Hye Thyme Cafe: Rice Crackers

Welcome to the Hy
e Thyme Cafe. Although not all of my recipes are Armenian, the name is a little nod to my Armenian grandmother who is no longer with us. The Hye refers to all things related to her homeland, and she represents all things food-related to me, so the two just seemed to go together. I can't even claim that my Armenian recipes are truly Armenian, since Greece, Turkey, Armenia, Lebanon, Syria, and even Egypt share so many foods that they've all sort of morphed into one over thousands of years.

Whether you like to cook, bake, have never done either, or just like to play with your food...come on in and join me! :)


Wednesday, March 16, 2011

Rice Crackers

Rice Crackers : Hye Thyme Cafe

I wanted to make something today but didn't feel like going to the market for supplies, so that meant baking rather than cooking. The two different kinds of rice flour I picked up last week to make Mochi came to mind, so I decided to try rice crackers. I love the ones you get in the markets, but I definitely didn't want to deep-fry anything today. The jury is still out on this one. I like the flavors, but they offered more of a crunch than a crisp. I wasn't expecting that because they're so thin. I'll eventually try playing around with different temps and baking times, maybe different oil and flour mixes as well. 


INGREDIENTS :
3/4 c sweet rice flour
1/2 c quinoa flour
3 T cornmeal 
  (gluten free if that's an issue)
1 t sea salt
1/2 t baking powder
1 T flax seeds
1 T sesame seeds
1 t chili powder
1 t pepper
1 t garlic powder
1/2 c warm water
3 T olive oil

GLAZES :
soy sauce
sesame oil
olive oil
wasabe paste (or powder)
mirin (optional)



Stir together your dry ingredients, then pour in the water and olive oil, and use your hands to combine, massaging the oils into the dry ingredients. Roll into a ball, cover and refrigerate for about an hour. Although the rice flour is an obvious must since these are Rice Crackers, the second flour is another possible variable in the crunch factor. Some recipes call for AP flour, others for cake flour, coconut flour, you name it! I had the quinoa flour in the fridge, so I decided to go with that. As for the seeds, most people seem to use black and/or white sesame seeds. My sister just happened to walk in with a bag of flax seeds, so I decided to put them to use. The other thing that seemed to be pretty universal was the use of chili powder, although I did decide to add the pepper and garlic. You might want to add shredded seaweed, other seeds and spices, etc.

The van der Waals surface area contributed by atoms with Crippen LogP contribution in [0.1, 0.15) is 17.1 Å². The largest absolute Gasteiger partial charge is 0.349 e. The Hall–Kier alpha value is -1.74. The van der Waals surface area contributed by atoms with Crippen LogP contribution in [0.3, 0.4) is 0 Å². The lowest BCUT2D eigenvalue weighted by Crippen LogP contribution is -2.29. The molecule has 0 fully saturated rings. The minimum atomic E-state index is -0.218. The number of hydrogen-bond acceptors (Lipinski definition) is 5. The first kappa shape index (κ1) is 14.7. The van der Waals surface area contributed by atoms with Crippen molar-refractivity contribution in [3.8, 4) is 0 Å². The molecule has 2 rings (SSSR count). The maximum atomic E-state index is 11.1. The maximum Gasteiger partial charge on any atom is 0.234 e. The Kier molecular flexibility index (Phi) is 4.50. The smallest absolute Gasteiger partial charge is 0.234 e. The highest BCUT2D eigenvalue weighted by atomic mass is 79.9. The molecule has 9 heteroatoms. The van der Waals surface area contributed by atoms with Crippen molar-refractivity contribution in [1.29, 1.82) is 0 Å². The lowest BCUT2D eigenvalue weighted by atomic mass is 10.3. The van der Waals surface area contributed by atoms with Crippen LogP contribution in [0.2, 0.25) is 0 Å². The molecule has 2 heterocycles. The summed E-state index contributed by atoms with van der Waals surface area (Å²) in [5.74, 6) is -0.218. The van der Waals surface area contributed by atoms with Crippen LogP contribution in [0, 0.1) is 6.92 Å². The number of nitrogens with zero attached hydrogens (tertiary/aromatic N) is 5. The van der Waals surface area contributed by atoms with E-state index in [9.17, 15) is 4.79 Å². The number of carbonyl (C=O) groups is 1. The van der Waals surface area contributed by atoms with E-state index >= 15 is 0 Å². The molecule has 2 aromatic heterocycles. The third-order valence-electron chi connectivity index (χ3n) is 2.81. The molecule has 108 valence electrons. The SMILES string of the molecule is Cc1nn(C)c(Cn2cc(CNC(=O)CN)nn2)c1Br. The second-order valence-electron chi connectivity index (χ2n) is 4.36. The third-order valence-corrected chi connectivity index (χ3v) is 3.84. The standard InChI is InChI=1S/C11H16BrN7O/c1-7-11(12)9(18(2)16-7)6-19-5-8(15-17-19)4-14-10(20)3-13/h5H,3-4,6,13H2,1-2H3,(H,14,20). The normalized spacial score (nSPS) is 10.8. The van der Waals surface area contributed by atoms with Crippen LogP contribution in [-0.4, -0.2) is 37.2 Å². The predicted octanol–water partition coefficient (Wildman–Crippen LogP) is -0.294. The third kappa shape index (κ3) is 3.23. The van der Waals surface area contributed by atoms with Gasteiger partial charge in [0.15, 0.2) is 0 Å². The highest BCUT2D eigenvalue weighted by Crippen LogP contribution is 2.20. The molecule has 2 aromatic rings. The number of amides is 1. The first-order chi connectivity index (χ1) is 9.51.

Cover baking sheet with parchment and line with small balls of dough. I used a measuring teaspoon to scoop the dough so they would be roughly the same size. The recipes I looked at called for either rolling out the dough and cutting it with cookie cutters, or rolling out balls of the dough inside of a plastic bag. Thinking about my standard sugar cookie recipe, I opted to press the dough with the bottom of a glass. When the first one stuck, I decided to flour the glass, then changed my mind - I tore the waxed paper I had covered the dough with while it was chilling, put that between the glass and dough and just peeled it right off when they were pressed. I'll have to remember that the next time I make the cookies! I usually butter the bottom of the glass, press it in sugar and then squish the cookie down. The first few always end up sticking and having to be re-rolled. I'll probably forget by then.  :(


For the glaze, I decided to try two different flavors. The first was 1T sesame oil stirred into 1T soy sauce. The second was 1T olive oil with a small amount of wasabi paste. The wasabi wouldn't stir into the oil, so I microwaved it for about 20 seconds to infuse the flavor. When I was putting the wasabi back in the fridge, I happened to notice a bottle of mirin and decided to add a splash of that - sweet to balance the hot of the wasabi.

The first tray I made had the sesame/soy glaze. Again, the times and temps in the examples I looked at varied wildly - from 350 for 7-12" to 400 for 15-20", flipping half way through. I opted to try 375 for 10" (when the edges started to brown), flipping them and putting them back in for another 4". When they came out, I left them on the tray to cool and finished pressing out my second tray and brushing those with the wasabi glaze (made about 3 dozen in all).

When I tried one from the first tray, I was surprised that they were kinda doughy in the center. Again, that seems impossible with something so thin, but they were! I tossed that tray back in for another 4".

Because of the result from that first attempt, I decided to lower the heat to 350 so I could bake them longer without them burning. I put that tray in for 15", flipped them and put them back in for another 10". They were too hot for me to try to check the difference, so I decided to slide the crackers from the first tray onto the tray with the second batch and put them all back in the oven (off) to dry out some more.











Now I have to make them at least twice more ... once with a different flour and once fried.  :)


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